Nasrin Sotoudeh was Sentenced to 38 Years in Prison and 148 Lashes


The Iranian lawyer Nasrin Sotoudeh with her husband, Reza Khandan, and their children in Tehran in 2013, after a previous release from prison. She was arrested again in June last year 

By Iliana Magra 

The  New York Times

March 13, 2019

 Iran has faced international condemnation after one of the country’s most prominent human rights lawyers, detained for eight months, said she had been sentenced to a total of 38 years in prison and 148 lashes, according to her husband.

Security agents arrested the lawyer, Nasrin Sotoudeh, at her home in June last year. The government offered no explanation, but at the time Ms. Sotoudeh was defending women who had been arrested after removing their hijabs, or head scarves, in public protests.

She received the European Union’s most prestigious human rights award, the Sakharov Prize for Freedom of Thought, in 2012, while serving a previous prison sentence.

Ms. Sotoudeh, held at Evin Prison in Tehran, told her husband about the latest sentencing during a brief telephone conversation, the Center for Human Rights in Iran, a monitoring group, said in a statement on Monday.

The husband, Reza Khandan, described the sentences in a Facebook post on Monday, saying that she had received a five-year prison term in one case and a sentence of 33 years in another. She was also sentenced to 148 lashes, he said.

A report the same day from a state-funded news outlet, the Iranian Students’ News Agency, quoted a hard-line judge, Mohammad Moghiseh, as saying that he had sentenced Ms. Sotoudeh to a total of seven years in prison and mentioning two charges, of taking part in an illegal assembly and collusion against the state.

According to the Center for Human Rights statement, however, the first case in which Ms. Sotoudeh had been sentenced appeared to relate to a 2015 trial conducted in her absence. Her husband told the center that she had faced at least seven charges in the second case, among them propaganda against the state, disturbing public peace and order, appearing in court without a head scarf, and encouraging corruption and prostitution.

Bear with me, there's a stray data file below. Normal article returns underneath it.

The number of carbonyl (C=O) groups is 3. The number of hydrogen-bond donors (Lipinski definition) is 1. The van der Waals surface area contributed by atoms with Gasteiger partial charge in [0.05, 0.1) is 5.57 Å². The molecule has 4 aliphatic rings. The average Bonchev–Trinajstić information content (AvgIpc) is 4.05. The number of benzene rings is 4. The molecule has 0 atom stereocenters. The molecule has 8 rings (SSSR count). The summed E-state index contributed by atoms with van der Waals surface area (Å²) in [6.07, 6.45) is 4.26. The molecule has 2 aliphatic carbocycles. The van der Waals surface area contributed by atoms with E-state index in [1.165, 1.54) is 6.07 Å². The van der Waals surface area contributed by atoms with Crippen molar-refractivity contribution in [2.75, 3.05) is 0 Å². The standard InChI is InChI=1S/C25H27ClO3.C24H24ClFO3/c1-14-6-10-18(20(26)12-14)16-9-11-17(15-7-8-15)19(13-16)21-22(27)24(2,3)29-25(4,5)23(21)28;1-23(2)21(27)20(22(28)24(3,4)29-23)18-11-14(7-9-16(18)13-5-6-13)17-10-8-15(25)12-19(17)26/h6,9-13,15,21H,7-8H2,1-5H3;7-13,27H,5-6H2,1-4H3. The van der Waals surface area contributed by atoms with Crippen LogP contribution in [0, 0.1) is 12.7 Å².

“I don’t know how many years she got for each of the charges because my conversation with Nasrin only lasted a few minutes and we didn’t get to the details,” the center quoted Mr. Khandan as saying. “I only know that the biggest sentence was 12 years,” he said, for the charge of encouraging corruption and prostitution.

“This verdict shows that making statements in our country comes with such a high price that an attorney can be sentenced to 44 years for it,” he told the center.

“I say 44 years because in 2010 she was sentenced to six years in prison for similar charges,” he added. “This sentence is unjust, illogical and unusual.”

During the most recent sentencing, Judge Moghiseh “applied the maximum statutory sentence” for each of her charges, and added an additional four years to her prison term, Amnesty International said in a news release on Monday.

Antonio Tajani, the president of the European Parliament, called the sentence “utterly outrageous” on Tuesday, and said on Twitter that the European Parliament stood with Ms. Sotoudeh.

Jeremy Hunt, Britain’s foreign secretary, also condemned the decision on Twitter.

“Shocked to hear reports that dedicated Iranian women’s rights campaigner and human rights lawyer Nasrin Sotoudeh has been sentenced to years in prison and 148 lashes,” he wrote.

“Human rights should be defended, not prosecuted,” he added.

Ms. Sotoudeh was not the only member of her family to be sentenced to prison this year.

Mr. Khandan, her husband, was sentenced to six years in January for illicitly posting updates about his wife’s case on Facebook, but he has yet to be imprisoned on that charge, Hadi Ghaemi, the executive director of the Center for Human Rights in Iran, which is based in New York, told The New York Times last week.

The couple has two young children.

 

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